In addition, these planets generally revolve around themselves at the same speed as they do around their star. This means that on these planets, a day and a year are the same length. In the same way that we can only see one side of the Moon from Earth, only one side of a hot Jupiter constantly faces its star. This phenomenon can lead to a large temperature difference between the day side, which is illuminated by the star, and the night side, which is perpetually in darkness.
Although it is impossible to observe the surface of an exoplanet directly, it is possible to measure the spatial variation of the atmosphere using two methods: phase curve analysis and secondary eclipse mapping.
The phase curve is the variation of light from the star-planet system during a period of revolution. Since the planet rotates on itself during its orbit, different sections of its atmosphere are successively visible to us. From this signal, it is possible to map the intensity of the light emitted by the planet in longitude. In the case of hot Jupiters, whose day side is generally hotter, the maximum of light from the planet is near the secondary eclipse. Similarly, the minimum of the curve is near the transit, since it is then the night side that is observed.
In secondary eclipse mapping, the day side of the exoplanet is resolved. As the planet moves in and out from behind its star from our point of view, sections of it are hidden, allowing us to isolate the light emitted by a given section of its atmosphere. By measuring the amount of light emitted by each individual section, it is then possible to map the day side of the atmosphere against longitude and latitude.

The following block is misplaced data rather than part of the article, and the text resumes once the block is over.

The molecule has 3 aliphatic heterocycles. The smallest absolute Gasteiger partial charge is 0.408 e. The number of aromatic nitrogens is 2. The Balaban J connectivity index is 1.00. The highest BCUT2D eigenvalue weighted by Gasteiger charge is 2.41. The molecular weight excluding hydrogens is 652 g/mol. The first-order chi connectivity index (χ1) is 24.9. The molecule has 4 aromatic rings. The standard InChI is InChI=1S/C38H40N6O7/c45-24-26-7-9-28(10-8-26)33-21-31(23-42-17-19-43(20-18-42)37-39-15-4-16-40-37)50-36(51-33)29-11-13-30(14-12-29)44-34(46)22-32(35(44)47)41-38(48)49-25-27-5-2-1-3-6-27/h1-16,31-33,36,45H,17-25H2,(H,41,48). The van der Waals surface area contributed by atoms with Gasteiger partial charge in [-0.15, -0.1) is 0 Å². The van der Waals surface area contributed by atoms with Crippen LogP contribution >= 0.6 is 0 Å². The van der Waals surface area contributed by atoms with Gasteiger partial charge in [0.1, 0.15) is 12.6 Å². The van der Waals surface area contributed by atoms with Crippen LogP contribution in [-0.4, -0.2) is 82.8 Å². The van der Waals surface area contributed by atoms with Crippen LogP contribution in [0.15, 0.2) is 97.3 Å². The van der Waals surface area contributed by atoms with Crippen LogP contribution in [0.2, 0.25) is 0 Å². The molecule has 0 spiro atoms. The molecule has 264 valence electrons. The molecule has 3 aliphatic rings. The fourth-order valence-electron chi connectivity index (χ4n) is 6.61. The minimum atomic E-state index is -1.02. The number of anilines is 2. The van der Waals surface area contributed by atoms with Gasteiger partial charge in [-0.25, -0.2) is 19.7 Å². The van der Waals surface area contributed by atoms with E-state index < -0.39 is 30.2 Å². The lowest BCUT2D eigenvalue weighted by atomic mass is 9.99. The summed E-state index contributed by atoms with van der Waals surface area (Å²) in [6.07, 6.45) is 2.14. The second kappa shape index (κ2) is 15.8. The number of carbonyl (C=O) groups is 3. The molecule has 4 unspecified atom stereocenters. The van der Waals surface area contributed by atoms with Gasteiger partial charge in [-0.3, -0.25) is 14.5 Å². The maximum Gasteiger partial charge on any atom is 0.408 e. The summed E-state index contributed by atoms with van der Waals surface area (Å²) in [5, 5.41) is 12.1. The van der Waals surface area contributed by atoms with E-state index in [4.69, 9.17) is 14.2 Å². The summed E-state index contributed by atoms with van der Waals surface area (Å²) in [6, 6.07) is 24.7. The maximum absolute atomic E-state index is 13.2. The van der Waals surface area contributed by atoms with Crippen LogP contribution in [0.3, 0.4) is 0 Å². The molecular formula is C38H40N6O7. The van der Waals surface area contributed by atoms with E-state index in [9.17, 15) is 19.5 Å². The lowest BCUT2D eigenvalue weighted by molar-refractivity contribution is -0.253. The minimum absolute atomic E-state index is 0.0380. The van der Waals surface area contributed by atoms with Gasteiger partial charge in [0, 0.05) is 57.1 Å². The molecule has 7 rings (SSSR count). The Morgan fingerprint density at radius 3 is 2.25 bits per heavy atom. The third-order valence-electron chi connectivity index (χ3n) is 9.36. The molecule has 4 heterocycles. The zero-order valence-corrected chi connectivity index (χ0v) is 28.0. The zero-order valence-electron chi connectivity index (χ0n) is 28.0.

The arrival of the James Webb Space Telescope
To date, phase curve analysis has been applied to several planets using space telescopes, including the Hubble, Kepler and TESS space telescopes. Secondary eclipse mapping has only been applied to one exoplanet, Hot Jupiter HD189733 b, from observations with the Spitzer space telescope. However, these observations are usually made at a single wavelength and don’t provide a complete picture of the atmospheric processes at work on these exoplanets.
With a 6.5-meter mirror, compared to Hubble’s 2.4-meter mirror, the Webb telescope will provide unprecedentedly precise observations over a wide range of wavelengths. Four instruments, including Canada’s NIRISS (Near-infrared Imager and Slitless Spectrograph), will observe in the infrared range and characterize the atmospheres of a multitude of exoplanets.
With the Webb telescope, it will be possible to apply the mapping methods available to us to measure the three-dimensional variation of exoplanet atmospheres. These measurements will allow us to deepen our knowledge of atmospheric processes.
As technology and instruments continue to advance, it may even be possible to map an Earth-like exoplanet in the future.
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Louis-Philippe Coulombe is an astrophysics Ph.D. student at the University of Montreal. He studies physics at the same university and earned a bachelor's degree in 2019. In 2021, he earned a master's degree in astrophysics from the same university. Louis-Philippe's undergraduate research focused on the characterization of materials using nuclear resonance analysis, as well modeling for a dark matter detector. He is pursuing a doctorate on the instrumental effects that constrain what atmospheric characteristics of exoplanets can be pulled from data. His master's degree project focused on producing 2-D atmospheric maps of exoplanets from secondary eclipse data. You can follow Louis-Philippe's latest science writing at The Conversation.